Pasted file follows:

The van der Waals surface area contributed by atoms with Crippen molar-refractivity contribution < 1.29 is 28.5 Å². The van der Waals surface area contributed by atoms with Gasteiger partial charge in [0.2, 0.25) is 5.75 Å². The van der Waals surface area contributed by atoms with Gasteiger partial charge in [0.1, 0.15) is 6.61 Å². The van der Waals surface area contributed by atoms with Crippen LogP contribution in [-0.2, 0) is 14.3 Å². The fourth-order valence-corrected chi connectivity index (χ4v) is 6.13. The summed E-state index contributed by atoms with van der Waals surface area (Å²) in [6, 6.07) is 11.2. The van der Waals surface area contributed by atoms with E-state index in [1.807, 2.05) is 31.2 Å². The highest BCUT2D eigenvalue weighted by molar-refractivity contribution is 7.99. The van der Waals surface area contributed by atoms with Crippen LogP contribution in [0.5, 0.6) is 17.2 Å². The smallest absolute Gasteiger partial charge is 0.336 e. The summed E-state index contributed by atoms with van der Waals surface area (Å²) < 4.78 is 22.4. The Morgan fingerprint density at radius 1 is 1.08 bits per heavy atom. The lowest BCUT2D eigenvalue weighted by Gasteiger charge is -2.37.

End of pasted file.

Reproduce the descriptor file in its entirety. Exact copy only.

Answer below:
The van der Waals surface area contributed by atoms with Crippen molar-refractivity contribution < 1.29 is 28.5 Å². The van der Waals surface area contributed by atoms with Gasteiger partial charge in [0.2, 0.25) is 5.75 Å². The van der Waals surface area contributed by atoms with Gasteiger partial charge in [0.1, 0.15) is 6.61 Å². The van der Waals surface area contributed by atoms with Crippen LogP contribution in [-0.2, 0) is 14.3 Å². The fourth-order valence-corrected chi connectivity index (χ4v) is 6.13. The summed E-state index contributed by atoms with van der Waals surface area (Å²) in [6, 6.07) is 11.2. The van der Waals surface area contributed by atoms with E-state index in [1.807, 2.05) is 31.2 Å². The highest BCUT2D eigenvalue weighted by molar-refractivity contribution is 7.99. The van der Waals surface area contributed by atoms with Crippen LogP contribution in [0.5, 0.6) is 17.2 Å². The smallest absolute Gasteiger partial charge is 0.336 e. The summed E-state index contributed by atoms with van der Waals surface area (Å²) < 4.78 is 22.4. The Morgan fingerprint density at radius 1 is 1.08 bits per heavy atom. The lowest BCUT2D eigenvalue weighted by Gasteiger charge is -2.37.